SAN FRANCISCO, CA April 21, 2015 – Delivering an important preliminary victory for people with disabilities in a landmark civil rights case against the popular car service Uber, a federal court ruled that the California affiliate of the National Federation of the Blind and blind UberX riders may proceed in their lawsuit against Uber for discrimination against passengers with service animals.

The lawsuit, filed in September, was brought by the National Federation of the Blind of California and guide dog users Michael Hingson, Michael Kelly, and Michael Pedersen against Uber Technologies, Inc., and its subsidiaries Rasier, LLC and Rasier-CA, LLC (collectively “Uber”) after numerous complaints. Plaintiffs are represented in the lawsuit by attorneys with the Berkeley non-profit legal center Disability Rights Advocates and TRE Legal Practice. Plaintiffs brought the suit against Uber to end the discrimination that guide dog users frequently experience when trying to use UberX transportation, including outright denial of service by drivers and repeated and unexplained ride cancellations. Plaintiffs alleged violations of the Americans with Disabilities Act, the California Unruh Civil Rights Act, and the California Disabled Persons Act. Uber refused to negotiate a resolution that would have avoided a lawsuit.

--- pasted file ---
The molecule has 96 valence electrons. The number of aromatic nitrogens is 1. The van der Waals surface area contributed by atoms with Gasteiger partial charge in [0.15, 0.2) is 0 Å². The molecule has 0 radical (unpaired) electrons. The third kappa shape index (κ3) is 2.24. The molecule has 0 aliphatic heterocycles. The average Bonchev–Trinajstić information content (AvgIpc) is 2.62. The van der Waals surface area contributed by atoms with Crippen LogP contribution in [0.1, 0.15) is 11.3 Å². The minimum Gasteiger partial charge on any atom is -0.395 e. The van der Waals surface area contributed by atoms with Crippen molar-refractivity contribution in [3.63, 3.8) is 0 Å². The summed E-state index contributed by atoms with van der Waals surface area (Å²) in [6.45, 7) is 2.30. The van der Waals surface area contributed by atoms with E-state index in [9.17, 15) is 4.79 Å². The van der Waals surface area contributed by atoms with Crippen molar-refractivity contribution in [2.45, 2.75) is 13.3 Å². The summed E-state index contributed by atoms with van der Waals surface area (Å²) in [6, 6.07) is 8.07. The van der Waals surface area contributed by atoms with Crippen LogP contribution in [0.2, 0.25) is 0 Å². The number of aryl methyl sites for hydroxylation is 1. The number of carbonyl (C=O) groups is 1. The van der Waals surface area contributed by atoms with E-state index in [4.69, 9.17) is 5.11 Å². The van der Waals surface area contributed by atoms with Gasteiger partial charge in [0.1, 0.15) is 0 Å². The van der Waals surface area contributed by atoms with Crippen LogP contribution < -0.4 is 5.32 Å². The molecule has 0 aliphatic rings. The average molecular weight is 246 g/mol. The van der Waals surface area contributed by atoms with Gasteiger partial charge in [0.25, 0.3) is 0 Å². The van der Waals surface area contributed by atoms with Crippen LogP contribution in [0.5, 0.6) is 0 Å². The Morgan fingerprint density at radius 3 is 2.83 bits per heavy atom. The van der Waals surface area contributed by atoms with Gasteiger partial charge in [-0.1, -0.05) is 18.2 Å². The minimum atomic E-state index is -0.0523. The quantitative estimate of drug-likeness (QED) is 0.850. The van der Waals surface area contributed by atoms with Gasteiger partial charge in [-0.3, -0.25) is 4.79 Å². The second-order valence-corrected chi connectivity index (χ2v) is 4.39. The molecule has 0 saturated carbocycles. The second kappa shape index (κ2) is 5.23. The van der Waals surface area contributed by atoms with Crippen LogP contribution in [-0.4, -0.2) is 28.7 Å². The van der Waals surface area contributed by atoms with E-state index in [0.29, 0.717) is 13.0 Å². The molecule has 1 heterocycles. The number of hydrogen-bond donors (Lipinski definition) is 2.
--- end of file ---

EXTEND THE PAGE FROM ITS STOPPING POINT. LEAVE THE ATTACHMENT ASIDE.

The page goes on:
The court heard arguments on Uber’s motion to dismiss in NFB of California v. Uber on March 3. In a 14-page opinion, issued Friday evening, United States Magistrate Judge Nathanael Cousins, of the United States District Court for the Northern District of California, roundly rejected Uber’s motion to dismiss the lawsuit. In rejecting Uber’s arguments, the court cited citizens’ “broad” rights under the Americans with Disabilities Act (“ADA”), which the court held may apply to Uber, despite the fact that the drivers use their own personal vehicles and Uber’s claim that it merely connects those drivers and potential riders. The court further held that the National Federation of the Blind of California has “standing” to sue, despite the fact that some of its members had signed binding arbitration agreements with Uber.

Drivers whom Uber dispatches to transport blind customers have refused to transport blind customers with service animals on many occasions. Many of these blind individuals have been denied rides multiple times, sometimes repeatedly within a single attempt to use the service. Others have had to argue with, educate, and convince Uber’s under-trained drivers. Additionally, blind customers have been charged cancellation fees for discriminatory ride denials. Guide dog users cannot rely on Uber in the way that sighted customers can, but instead must deal with unpredictability, delay, embarrassment, and frustration.

Among numerous similar allegations is that Mr. Pedersen, one of the named plaintiffs, planned to take an Uber vehicle to catch his work shuttle. When the car arrived, Mr. Pedersen knocked on the window of the vehicle and asked, “Uber?” The UberX driver said, “yes, but I don’t take dogs.” Mr. Pedersen explained that his dog was a service animal and the UberX driver was required to transport him. The UberX driver replied, “I don’t care. It’s not my problem.” The UberX driver then drove away and canceled the trip request.